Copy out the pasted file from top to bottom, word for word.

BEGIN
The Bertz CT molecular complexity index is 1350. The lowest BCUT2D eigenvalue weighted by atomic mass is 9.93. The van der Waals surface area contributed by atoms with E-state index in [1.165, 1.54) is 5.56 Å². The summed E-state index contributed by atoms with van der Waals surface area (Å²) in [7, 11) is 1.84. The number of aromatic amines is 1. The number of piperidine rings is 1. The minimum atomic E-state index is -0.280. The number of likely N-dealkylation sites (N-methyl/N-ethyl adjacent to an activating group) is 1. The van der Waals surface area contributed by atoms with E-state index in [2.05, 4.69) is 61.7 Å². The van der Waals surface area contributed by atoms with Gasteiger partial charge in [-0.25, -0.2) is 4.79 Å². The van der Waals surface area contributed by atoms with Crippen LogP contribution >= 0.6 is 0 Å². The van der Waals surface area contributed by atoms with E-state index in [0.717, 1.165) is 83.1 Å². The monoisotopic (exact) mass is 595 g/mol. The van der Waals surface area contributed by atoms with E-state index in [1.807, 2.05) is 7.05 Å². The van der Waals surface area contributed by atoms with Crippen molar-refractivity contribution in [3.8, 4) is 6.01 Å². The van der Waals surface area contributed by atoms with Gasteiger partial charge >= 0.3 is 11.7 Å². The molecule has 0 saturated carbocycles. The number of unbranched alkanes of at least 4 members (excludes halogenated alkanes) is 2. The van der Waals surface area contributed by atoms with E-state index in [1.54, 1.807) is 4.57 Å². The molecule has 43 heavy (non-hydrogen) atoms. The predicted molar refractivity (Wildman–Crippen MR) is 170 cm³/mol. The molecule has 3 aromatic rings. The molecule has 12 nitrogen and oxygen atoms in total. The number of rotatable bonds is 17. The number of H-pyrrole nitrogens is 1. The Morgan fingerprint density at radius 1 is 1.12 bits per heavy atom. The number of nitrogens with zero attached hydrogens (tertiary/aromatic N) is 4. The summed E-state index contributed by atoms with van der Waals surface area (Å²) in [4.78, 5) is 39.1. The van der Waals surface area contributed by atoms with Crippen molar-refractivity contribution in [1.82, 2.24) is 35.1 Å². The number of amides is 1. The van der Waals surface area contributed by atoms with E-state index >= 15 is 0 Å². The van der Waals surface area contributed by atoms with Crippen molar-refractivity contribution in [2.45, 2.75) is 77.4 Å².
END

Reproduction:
The Bertz CT molecular complexity index is 1350. The lowest BCUT2D eigenvalue weighted by atomic mass is 9.93. The van der Waals surface area contributed by atoms with E-state index in [1.165, 1.54) is 5.56 Å². The summed E-state index contributed by atoms with van der Waals surface area (Å²) in [7, 11) is 1.84. The number of aromatic amines is 1. The number of piperidine rings is 1. The minimum atomic E-state index is -0.280. The number of likely N-dealkylation sites (N-methyl/N-ethyl adjacent to an activating group) is 1. The van der Waals surface area contributed by atoms with E-state index in [2.05, 4.69) is 61.7 Å². The van der Waals surface area contributed by atoms with Gasteiger partial charge in [-0.25, -0.2) is 4.79 Å². The van der Waals surface area contributed by atoms with Crippen LogP contribution >= 0.6 is 0 Å². The van der Waals surface area contributed by atoms with E-state index in [0.717, 1.165) is 83.1 Å². The monoisotopic (exact) mass is 595 g/mol. The van der Waals surface area contributed by atoms with E-state index in [1.807, 2.05) is 7.05 Å². The van der Waals surface area contributed by atoms with Crippen molar-refractivity contribution in [3.8, 4) is 6.01 Å². The van der Waals surface area contributed by atoms with Gasteiger partial charge >= 0.3 is 11.7 Å². The molecule has 0 saturated carbocycles. The number of unbranched alkanes of at least 4 members (excludes halogenated alkanes) is 2. The van der Waals surface area contributed by atoms with E-state index in [1.54, 1.807) is 4.57 Å². The molecule has 43 heavy (non-hydrogen) atoms. The predicted molar refractivity (Wildman–Crippen MR) is 170 cm³/mol. The molecule has 3 aromatic rings. The molecule has 12 nitrogen and oxygen atoms in total. The number of rotatable bonds is 17. The number of H-pyrrole nitrogens is 1. The Morgan fingerprint density at radius 1 is 1.12 bits per heavy atom. The number of nitrogens with zero attached hydrogens (tertiary/aromatic N) is 4. The summed E-state index contributed by atoms with van der Waals surface area (Å²) in [4.78, 5) is 39.1. The van der Waals surface area contributed by atoms with Crippen molar-refractivity contribution in [1.82, 2.24) is 35.1 Å². The number of amides is 1. The van der Waals surface area contributed by atoms with E-state index >= 15 is 0 Å². The van der Waals surface area contributed by atoms with Crippen molar-refractivity contribution in [2.45, 2.75) is 77.4 Å².